Resilience, stress, and coping among Canadian medical students
Background: Numerous studies have established that medical school is a stressful place but coping styles and resilience have not been adequately addressed as protective factors.
Method: Using a cross-sectional design, 155 students were surveyed using the Connor-Davidson Resilience Scale, Perceived Stress Scale, and the Canadian Community Health Survey Coping Scale. Mean scores were compared by gender and between our sample and normative scores using t-tests. Multivariate linear regression was performed to examine whether stress levels were related to coping and resilience.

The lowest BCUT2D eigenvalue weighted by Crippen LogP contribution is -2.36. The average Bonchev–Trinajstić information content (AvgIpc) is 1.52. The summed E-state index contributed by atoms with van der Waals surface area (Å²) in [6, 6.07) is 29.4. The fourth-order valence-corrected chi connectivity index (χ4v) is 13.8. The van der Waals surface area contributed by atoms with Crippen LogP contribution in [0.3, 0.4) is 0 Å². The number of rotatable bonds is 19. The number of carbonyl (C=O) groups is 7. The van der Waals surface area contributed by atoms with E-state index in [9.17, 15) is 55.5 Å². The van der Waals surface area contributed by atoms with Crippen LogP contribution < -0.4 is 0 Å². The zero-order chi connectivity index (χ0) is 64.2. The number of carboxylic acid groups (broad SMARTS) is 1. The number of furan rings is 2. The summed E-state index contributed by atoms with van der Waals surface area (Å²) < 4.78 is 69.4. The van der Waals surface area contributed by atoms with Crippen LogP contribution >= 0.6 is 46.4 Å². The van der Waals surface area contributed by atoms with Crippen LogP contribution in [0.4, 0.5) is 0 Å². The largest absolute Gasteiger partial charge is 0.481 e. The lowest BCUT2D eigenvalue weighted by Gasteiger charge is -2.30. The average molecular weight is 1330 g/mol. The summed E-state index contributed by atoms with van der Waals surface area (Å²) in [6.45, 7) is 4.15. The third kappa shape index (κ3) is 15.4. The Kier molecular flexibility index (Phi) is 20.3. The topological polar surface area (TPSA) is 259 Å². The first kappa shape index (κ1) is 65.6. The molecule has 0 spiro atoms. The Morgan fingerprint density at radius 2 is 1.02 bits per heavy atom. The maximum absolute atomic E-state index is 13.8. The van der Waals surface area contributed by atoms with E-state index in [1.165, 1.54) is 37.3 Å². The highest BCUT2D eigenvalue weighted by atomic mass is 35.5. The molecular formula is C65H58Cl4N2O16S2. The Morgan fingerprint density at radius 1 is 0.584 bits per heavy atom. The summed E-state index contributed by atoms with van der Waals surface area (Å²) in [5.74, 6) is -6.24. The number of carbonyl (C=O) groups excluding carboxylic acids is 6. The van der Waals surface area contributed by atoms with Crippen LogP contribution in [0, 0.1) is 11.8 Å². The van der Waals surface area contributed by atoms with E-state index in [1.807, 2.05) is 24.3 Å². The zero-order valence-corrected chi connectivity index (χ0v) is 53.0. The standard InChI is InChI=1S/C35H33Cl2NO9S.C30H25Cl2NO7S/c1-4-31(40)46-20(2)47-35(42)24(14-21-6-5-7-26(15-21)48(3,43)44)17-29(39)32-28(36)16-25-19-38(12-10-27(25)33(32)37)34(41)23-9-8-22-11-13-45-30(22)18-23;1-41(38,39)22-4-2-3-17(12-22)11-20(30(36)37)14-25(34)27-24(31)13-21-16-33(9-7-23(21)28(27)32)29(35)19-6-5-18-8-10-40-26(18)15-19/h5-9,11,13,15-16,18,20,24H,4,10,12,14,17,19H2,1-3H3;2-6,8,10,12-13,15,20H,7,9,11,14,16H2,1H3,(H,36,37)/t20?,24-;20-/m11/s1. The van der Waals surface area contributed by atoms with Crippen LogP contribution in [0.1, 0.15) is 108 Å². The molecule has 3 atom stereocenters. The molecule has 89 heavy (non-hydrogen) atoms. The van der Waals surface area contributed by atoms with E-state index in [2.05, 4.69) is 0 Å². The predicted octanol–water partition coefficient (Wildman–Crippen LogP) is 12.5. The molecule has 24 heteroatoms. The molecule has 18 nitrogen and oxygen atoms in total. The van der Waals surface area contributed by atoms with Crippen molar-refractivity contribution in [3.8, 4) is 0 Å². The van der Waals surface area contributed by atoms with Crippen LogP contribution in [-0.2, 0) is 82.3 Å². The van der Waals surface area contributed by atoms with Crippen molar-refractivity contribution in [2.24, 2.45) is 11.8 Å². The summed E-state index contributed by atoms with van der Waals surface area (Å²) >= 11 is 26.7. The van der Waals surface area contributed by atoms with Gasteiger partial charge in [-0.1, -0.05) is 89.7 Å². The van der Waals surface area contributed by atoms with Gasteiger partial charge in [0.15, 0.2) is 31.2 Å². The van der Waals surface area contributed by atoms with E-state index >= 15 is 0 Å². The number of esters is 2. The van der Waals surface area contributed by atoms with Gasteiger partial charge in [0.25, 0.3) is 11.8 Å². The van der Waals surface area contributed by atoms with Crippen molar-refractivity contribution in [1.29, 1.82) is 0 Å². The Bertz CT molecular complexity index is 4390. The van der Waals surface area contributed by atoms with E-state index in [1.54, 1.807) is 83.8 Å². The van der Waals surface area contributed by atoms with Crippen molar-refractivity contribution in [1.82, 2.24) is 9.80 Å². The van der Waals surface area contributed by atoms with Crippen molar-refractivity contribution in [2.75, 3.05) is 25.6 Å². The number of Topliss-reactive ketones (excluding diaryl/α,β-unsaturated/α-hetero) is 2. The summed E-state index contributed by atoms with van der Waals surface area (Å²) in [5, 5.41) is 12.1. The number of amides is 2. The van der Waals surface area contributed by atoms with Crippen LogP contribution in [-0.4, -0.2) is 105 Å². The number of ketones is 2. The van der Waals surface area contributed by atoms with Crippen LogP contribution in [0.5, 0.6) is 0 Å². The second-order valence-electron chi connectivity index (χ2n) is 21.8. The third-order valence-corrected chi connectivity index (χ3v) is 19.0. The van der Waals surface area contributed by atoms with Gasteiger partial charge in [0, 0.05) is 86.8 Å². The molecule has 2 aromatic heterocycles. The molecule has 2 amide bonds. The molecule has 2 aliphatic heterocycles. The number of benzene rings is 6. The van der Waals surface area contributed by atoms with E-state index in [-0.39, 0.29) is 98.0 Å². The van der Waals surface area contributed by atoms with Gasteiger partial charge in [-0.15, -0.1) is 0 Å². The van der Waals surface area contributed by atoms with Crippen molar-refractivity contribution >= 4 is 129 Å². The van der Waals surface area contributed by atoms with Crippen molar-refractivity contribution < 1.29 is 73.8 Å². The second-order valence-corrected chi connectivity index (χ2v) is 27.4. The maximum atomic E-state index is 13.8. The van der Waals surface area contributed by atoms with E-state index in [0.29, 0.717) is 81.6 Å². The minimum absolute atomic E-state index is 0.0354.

Results: Medical students had higher perceived stress, negative coping, and lower resilience than age and gender-matched peers in the general population. Male medical students had higher positive coping scores than general population peers and higher resilience, and lower perceived stress than female medical students. Coping scores did not vary by gender in our sample. The multivariate model showed that resilience and negative, but not positive coping, predicted stress.Conclusions: Medical students are neither more resilient nor better equipped with coping skills than peers in the population. Greater emphasis on self-care among medical trainees is recommended. Emphasizing the importance of self-care during medical training, whether by formal incorporation into the curriculum or informal mentorship, deserves further study.
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